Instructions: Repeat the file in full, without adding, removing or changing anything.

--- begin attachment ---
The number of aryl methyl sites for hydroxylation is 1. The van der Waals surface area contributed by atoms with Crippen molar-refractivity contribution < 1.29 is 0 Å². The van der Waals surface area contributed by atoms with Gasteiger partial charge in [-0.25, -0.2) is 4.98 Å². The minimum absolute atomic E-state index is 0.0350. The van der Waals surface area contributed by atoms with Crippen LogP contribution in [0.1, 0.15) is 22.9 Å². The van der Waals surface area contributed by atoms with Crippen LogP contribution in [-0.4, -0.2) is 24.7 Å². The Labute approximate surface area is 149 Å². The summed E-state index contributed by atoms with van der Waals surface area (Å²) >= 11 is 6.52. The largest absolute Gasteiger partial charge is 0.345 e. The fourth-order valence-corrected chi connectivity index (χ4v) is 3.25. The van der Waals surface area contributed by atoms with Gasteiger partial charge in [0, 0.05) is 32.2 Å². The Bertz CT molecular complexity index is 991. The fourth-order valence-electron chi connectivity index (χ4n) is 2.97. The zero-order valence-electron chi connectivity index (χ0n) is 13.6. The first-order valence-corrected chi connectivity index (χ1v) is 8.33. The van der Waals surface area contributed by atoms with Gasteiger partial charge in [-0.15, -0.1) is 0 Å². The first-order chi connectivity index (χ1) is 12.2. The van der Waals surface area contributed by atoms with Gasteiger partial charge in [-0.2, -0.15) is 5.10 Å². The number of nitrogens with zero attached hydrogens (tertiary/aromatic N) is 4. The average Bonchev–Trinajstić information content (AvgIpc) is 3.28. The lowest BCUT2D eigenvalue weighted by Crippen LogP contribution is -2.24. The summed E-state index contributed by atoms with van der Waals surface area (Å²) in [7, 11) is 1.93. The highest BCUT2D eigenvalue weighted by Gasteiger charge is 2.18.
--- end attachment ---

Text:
The number of aryl methyl sites for hydroxylation is 1. The van der Waals surface area contributed by atoms with Crippen molar-refractivity contribution < 1.29 is 0 Å². The van der Waals surface area contributed by atoms with Gasteiger partial charge in [-0.25, -0.2) is 4.98 Å². The minimum absolute atomic E-state index is 0.0350. The van der Waals surface area contributed by atoms with Crippen LogP contribution in [0.1, 0.15) is 22.9 Å². The van der Waals surface area contributed by atoms with Crippen LogP contribution in [-0.4, -0.2) is 24.7 Å². The Labute approximate surface area is 149 Å². The summed E-state index contributed by atoms with van der Waals surface area (Å²) >= 11 is 6.52. The largest absolute Gasteiger partial charge is 0.345 e. The fourth-order valence-corrected chi connectivity index (χ4v) is 3.25. The van der Waals surface area contributed by atoms with Gasteiger partial charge in [0, 0.05) is 32.2 Å². The Bertz CT molecular complexity index is 991. The fourth-order valence-electron chi connectivity index (χ4n) is 2.97. The zero-order valence-electron chi connectivity index (χ0n) is 13.6. The first-order valence-corrected chi connectivity index (χ1v) is 8.33. The van der Waals surface area contributed by atoms with Gasteiger partial charge in [-0.15, -0.1) is 0 Å². The first-order chi connectivity index (χ1) is 12.2. The van der Waals surface area contributed by atoms with Gasteiger partial charge in [-0.2, -0.15) is 5.10 Å². The number of nitrogens with zero attached hydrogens (tertiary/aromatic N) is 4. The average Bonchev–Trinajstić information content (AvgIpc) is 3.28. The lowest BCUT2D eigenvalue weighted by Crippen LogP contribution is -2.24. The summed E-state index contributed by atoms with van der Waals surface area (Å²) in [7, 11) is 1.93. The highest BCUT2D eigenvalue weighted by Gasteiger charge is 2.18.